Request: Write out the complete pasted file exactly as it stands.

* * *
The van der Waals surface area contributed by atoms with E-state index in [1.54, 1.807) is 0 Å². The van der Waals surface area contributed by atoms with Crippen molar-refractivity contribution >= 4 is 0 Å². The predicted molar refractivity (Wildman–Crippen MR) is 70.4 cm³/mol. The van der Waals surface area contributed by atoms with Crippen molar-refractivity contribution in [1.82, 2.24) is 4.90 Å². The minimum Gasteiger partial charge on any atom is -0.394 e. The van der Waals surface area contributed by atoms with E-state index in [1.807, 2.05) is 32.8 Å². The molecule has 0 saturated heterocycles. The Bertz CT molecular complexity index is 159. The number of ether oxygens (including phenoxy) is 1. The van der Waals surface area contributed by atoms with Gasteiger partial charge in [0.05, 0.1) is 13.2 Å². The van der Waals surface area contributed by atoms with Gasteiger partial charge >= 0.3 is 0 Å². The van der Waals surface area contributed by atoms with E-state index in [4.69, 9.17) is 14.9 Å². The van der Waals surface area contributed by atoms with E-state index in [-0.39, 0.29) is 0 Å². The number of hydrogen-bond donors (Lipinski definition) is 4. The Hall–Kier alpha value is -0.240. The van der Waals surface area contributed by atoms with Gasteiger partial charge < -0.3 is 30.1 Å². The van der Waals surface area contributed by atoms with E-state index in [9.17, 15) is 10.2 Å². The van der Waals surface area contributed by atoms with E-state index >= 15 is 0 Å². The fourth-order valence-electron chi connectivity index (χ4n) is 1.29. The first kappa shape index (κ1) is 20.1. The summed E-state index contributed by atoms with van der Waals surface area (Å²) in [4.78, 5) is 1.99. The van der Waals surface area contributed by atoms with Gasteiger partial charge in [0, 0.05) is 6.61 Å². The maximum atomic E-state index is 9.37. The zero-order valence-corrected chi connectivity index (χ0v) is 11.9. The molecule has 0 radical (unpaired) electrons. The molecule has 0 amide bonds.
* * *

The van der Waals surface area contributed by atoms with E-state index in [1.54, 1.807) is 0 Å². The van der Waals surface area contributed by atoms with Crippen molar-refractivity contribution >= 4 is 0 Å². The predicted molar refractivity (Wildman–Crippen MR) is 70.4 cm³/mol. The van der Waals surface area contributed by atoms with Crippen molar-refractivity contribution in [1.82, 2.24) is 4.90 Å². The minimum Gasteiger partial charge on any atom is -0.394 e. The van der Waals surface area contributed by atoms with E-state index in [1.807, 2.05) is 32.8 Å². The molecule has 0 saturated heterocycles. The Bertz CT molecular complexity index is 159. The number of ether oxygens (including phenoxy) is 1. The van der Waals surface area contributed by atoms with Gasteiger partial charge in [0.05, 0.1) is 13.2 Å². The van der Waals surface area contributed by atoms with Gasteiger partial charge >= 0.3 is 0 Å². The van der Waals surface area contributed by atoms with E-state index in [4.69, 9.17) is 14.9 Å². The van der Waals surface area contributed by atoms with E-state index in [-0.39, 0.29) is 0 Å². The number of hydrogen-bond donors (Lipinski definition) is 4. The Hall–Kier alpha value is -0.240. The van der Waals surface area contributed by atoms with Gasteiger partial charge < -0.3 is 30.1 Å². The van der Waals surface area contributed by atoms with E-state index in [9.17, 15) is 10.2 Å². The van der Waals surface area contributed by atoms with E-state index >= 15 is 0 Å². The fourth-order valence-electron chi connectivity index (χ4n) is 1.29. The first kappa shape index (κ1) is 20.1. The summed E-state index contributed by atoms with van der Waals surface area (Å²) in [4.78, 5) is 1.99. The van der Waals surface area contributed by atoms with Gasteiger partial charge in [0, 0.05) is 6.61 Å². The maximum atomic E-state index is 9.37. The zero-order valence-corrected chi connectivity index (χ0v) is 11.9. The molecule has 0 radical (unpaired) electrons. The molecule has 0 amide bonds.